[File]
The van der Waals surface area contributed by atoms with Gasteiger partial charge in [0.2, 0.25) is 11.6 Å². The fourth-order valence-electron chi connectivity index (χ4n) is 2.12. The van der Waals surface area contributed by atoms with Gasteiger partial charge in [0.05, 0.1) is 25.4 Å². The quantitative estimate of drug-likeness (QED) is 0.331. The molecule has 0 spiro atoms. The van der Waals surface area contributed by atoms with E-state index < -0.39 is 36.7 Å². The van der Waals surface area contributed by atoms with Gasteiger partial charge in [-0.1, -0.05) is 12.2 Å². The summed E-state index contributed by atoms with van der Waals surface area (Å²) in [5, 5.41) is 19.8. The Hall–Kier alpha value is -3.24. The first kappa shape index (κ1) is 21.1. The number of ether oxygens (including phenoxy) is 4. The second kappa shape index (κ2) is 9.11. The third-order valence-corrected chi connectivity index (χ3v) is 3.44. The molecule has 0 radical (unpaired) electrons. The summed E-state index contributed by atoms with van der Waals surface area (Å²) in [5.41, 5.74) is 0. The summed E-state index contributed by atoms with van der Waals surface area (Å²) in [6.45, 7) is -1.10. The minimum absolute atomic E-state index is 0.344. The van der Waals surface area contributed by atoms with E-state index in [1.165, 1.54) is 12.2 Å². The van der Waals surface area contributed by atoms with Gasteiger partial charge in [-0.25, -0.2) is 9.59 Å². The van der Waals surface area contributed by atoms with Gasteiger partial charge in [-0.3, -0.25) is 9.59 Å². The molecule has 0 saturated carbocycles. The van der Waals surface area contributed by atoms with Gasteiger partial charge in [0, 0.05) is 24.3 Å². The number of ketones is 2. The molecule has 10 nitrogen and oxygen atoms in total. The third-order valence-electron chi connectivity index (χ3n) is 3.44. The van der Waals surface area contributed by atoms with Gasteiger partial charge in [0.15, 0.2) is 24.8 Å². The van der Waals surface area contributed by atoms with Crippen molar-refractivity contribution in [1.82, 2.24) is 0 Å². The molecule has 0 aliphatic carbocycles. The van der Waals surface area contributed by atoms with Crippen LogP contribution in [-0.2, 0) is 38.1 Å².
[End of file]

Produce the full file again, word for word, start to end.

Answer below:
The van der Waals surface area contributed by atoms with Gasteiger partial charge in [0.2, 0.25) is 11.6 Å². The fourth-order valence-electron chi connectivity index (χ4n) is 2.12. The van der Waals surface area contributed by atoms with Gasteiger partial charge in [0.05, 0.1) is 25.4 Å². The quantitative estimate of drug-likeness (QED) is 0.331. The molecule has 0 spiro atoms. The van der Waals surface area contributed by atoms with E-state index < -0.39 is 36.7 Å². The van der Waals surface area contributed by atoms with Gasteiger partial charge in [-0.1, -0.05) is 12.2 Å². The summed E-state index contributed by atoms with van der Waals surface area (Å²) in [5, 5.41) is 19.8. The Hall–Kier alpha value is -3.24. The first kappa shape index (κ1) is 21.1. The number of ether oxygens (including phenoxy) is 4. The second kappa shape index (κ2) is 9.11. The third-order valence-corrected chi connectivity index (χ3v) is 3.44. The molecule has 0 radical (unpaired) electrons. The summed E-state index contributed by atoms with van der Waals surface area (Å²) in [5.41, 5.74) is 0. The summed E-state index contributed by atoms with van der Waals surface area (Å²) in [6.45, 7) is -1.10. The minimum absolute atomic E-state index is 0.344. The van der Waals surface area contributed by atoms with E-state index in [1.165, 1.54) is 12.2 Å². The van der Waals surface area contributed by atoms with Gasteiger partial charge in [-0.25, -0.2) is 9.59 Å². The van der Waals surface area contributed by atoms with Gasteiger partial charge in [-0.3, -0.25) is 9.59 Å². The molecule has 0 saturated carbocycles. The van der Waals surface area contributed by atoms with Gasteiger partial charge in [0, 0.05) is 24.3 Å². The number of ketones is 2. The molecule has 10 nitrogen and oxygen atoms in total. The third-order valence-electron chi connectivity index (χ3n) is 3.44. The van der Waals surface area contributed by atoms with Gasteiger partial charge in [0.15, 0.2) is 24.8 Å². The van der Waals surface area contributed by atoms with Crippen molar-refractivity contribution in [1.82, 2.24) is 0 Å². The molecule has 0 aliphatic carbocycles. The van der Waals surface area contributed by atoms with Crippen LogP contribution in [-0.2, 0) is 38.1 Å².